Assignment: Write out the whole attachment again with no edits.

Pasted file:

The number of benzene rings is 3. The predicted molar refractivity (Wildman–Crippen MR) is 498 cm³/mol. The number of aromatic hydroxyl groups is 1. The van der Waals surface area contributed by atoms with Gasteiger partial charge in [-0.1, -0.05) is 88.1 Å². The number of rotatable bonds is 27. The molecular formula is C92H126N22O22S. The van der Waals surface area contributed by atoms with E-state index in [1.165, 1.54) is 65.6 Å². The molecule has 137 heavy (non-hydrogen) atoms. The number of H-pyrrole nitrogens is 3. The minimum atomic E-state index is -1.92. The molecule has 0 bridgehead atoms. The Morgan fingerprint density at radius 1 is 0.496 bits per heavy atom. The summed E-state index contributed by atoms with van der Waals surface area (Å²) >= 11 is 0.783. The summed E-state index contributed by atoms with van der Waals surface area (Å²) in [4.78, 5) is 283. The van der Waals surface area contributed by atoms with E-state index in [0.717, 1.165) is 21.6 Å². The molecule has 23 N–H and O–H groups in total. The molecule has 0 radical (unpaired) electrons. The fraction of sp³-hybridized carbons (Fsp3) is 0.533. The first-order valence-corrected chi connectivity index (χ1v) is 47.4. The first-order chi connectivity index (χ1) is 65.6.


The number of benzene rings is 3. The predicted molar refractivity (Wildman–Crippen MR) is 498 cm³/mol. The number of aromatic hydroxyl groups is 1. The van der Waals surface area contributed by atoms with Gasteiger partial charge in [-0.1, -0.05) is 88.1 Å². The number of rotatable bonds is 27. The molecular formula is C92H126N22O22S. The van der Waals surface area contributed by atoms with E-state index in [1.165, 1.54) is 65.6 Å². The molecule has 137 heavy (non-hydrogen) atoms. The number of H-pyrrole nitrogens is 3. The minimum atomic E-state index is -1.92. The molecule has 0 bridgehead atoms. The Morgan fingerprint density at radius 1 is 0.496 bits per heavy atom. The summed E-state index contributed by atoms with van der Waals surface area (Å²) >= 11 is 0.783. The summed E-state index contributed by atoms with van der Waals surface area (Å²) in [4.78, 5) is 283. The van der Waals surface area contributed by atoms with E-state index in [0.717, 1.165) is 21.6 Å². The molecule has 23 N–H and O–H groups in total. The molecule has 0 radical (unpaired) electrons. The fraction of sp³-hybridized carbons (Fsp3) is 0.533. The first-order valence-corrected chi connectivity index (χ1v) is 47.4. The first-order chi connectivity index (χ1) is 65.6.